Hope Valley Counseling ~ UK-based Dr. Gillie Jenkinson, Ph.D. specializes in post-cult counseling and working with survivors of spiritual and sexual abuse. She offers distinct approaches for the different needs of first and second-generation former cult members. If you’re outside the UK, you can still work with her by Skype or phone.

Coaches and Support Counselors

Jamie Lee Finch, Certified Integrative Health Coach ~ “Your body is your best teacher,” says Jamie. “I’m just here to introduce the two of you.” If you were taught to deny your body or to view your body as a source of sin and shame, Jamie is here to help you unlearn toxic messages and relearn how to connect with the wisdom of your Self. Read her book You Are Your Own: A Reckoning With the Religious Trauma of Evangelical Christianity and check out her online membership group, The Coven, for sex and body-positive support and self-love!

Life After God ~ Former pastor Ryan Bell started this site after an experiment with atheism left him unable to reconcile his beliefs with his truth. He now runs a regular podcast and blog, and his organization offers coaching and consulting services for those transitioning out of faith.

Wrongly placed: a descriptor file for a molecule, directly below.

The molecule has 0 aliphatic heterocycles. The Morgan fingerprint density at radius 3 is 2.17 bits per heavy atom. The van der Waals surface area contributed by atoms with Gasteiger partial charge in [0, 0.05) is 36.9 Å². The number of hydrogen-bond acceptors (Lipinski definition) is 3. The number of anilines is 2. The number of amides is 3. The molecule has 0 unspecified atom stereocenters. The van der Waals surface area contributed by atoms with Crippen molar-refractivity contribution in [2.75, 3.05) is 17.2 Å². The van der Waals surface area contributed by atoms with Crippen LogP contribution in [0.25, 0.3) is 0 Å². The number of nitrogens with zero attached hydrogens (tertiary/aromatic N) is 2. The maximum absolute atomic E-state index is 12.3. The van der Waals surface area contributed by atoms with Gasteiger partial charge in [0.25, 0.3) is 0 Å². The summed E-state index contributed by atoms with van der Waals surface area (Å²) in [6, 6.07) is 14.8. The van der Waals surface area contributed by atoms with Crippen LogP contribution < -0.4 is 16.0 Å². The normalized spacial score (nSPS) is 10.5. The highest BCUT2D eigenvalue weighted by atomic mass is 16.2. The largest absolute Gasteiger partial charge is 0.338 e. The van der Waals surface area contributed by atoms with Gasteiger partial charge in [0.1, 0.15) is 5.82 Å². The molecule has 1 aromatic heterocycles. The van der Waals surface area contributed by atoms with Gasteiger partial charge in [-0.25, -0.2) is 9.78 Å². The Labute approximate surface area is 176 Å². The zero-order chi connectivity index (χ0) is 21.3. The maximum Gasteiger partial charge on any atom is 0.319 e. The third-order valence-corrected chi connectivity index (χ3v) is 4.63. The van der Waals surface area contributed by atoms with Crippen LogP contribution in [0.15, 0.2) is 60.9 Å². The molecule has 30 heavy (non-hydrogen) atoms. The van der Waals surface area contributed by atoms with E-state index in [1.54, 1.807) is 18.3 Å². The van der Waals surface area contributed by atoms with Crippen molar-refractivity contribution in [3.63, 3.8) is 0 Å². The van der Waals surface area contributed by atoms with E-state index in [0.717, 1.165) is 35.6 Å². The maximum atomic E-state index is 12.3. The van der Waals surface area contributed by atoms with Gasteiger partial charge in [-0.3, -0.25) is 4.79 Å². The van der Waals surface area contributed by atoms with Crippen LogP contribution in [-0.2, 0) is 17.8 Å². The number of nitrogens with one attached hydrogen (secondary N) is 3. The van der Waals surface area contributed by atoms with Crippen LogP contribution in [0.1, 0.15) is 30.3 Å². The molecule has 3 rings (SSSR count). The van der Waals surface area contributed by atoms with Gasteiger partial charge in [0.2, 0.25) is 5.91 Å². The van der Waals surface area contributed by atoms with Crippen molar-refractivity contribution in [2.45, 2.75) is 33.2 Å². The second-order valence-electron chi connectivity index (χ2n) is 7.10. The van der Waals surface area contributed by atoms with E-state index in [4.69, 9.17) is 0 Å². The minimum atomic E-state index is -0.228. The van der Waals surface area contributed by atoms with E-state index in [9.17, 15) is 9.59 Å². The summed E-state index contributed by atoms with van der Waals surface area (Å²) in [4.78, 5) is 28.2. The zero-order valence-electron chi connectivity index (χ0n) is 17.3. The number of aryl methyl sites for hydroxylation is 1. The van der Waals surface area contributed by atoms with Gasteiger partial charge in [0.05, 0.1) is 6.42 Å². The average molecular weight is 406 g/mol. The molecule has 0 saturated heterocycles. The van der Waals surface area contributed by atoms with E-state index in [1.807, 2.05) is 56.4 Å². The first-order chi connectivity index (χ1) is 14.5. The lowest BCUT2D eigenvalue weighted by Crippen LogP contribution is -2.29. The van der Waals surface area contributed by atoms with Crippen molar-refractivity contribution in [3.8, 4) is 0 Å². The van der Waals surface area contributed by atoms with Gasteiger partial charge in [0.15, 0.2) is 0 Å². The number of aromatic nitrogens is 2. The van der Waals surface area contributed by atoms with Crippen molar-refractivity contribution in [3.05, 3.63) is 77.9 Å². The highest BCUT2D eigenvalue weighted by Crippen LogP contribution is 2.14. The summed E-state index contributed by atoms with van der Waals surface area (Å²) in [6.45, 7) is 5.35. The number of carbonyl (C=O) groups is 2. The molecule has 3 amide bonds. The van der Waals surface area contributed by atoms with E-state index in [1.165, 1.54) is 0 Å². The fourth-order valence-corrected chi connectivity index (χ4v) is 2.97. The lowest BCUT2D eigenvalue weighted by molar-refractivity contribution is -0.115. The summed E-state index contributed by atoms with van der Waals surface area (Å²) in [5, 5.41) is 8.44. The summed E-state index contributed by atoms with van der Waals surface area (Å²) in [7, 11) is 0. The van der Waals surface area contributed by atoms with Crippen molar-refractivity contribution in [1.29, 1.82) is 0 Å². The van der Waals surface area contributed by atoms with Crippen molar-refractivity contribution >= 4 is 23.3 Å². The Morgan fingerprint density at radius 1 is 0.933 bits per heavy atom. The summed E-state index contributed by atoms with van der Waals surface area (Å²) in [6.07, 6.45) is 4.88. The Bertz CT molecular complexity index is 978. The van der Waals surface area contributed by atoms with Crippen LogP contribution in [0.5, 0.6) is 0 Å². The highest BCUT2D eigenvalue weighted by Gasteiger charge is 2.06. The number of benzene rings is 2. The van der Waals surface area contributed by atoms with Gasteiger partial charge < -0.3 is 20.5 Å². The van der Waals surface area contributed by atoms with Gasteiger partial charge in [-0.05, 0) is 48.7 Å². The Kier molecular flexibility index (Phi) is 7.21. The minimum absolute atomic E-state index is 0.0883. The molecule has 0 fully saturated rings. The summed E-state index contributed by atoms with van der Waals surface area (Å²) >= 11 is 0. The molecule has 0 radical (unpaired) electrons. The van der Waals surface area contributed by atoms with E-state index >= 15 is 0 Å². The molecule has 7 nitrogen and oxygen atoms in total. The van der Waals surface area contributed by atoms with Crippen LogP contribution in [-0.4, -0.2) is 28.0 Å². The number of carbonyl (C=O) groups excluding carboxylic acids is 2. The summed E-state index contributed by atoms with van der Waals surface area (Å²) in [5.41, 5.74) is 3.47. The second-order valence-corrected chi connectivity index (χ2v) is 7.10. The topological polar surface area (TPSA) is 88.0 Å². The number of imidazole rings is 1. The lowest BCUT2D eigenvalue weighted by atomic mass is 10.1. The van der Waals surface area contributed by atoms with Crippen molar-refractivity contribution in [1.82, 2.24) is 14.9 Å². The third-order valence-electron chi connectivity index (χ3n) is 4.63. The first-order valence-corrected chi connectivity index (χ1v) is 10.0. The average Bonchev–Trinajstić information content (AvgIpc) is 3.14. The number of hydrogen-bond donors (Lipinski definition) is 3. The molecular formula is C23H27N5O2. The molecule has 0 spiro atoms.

Free Hearts, Free Minds ~ If you have a Muslim background, you face the additional dangers of apostacy when you question or leave your religion. The licensed therapists and coaches at Free Hearts, Free Minds are devoted to helping other apostates transition out of Islam, founded by activist and author Yasmine Mohammed.

Religious OCD/Scrupulosity ~ Did you feel consumed with worry about the ”right” way to live your faith?  Were you excessively preoccupied with sin and morality? Up to 50-60% of people with obsessive-compulsive disorder (OCD) who are from a religious background may struggle with Scrupulosity, a spiritually preoccupied manifestation of OCD. Learn more about Scrupulosity in this video featuring Dr. Steven Phillipson, a NY-based psychologist who also offers therapy sessions via Skype and phone. 

Divorcing Religion ~ Janice Selbie, a former fundamentalist, attained a Diploma of Applied Psychology and Counseling so she could help others cope with the losses and challenges of religious de-conversion. Her online interactive workshops are structured by the stages experienced after divorce: realizing it’s over, the realities of grief, creating healthy boundaries, identity reconstruction, integrating your losses and moving on, and finding and building your new communities. A limited number of scholarships are available.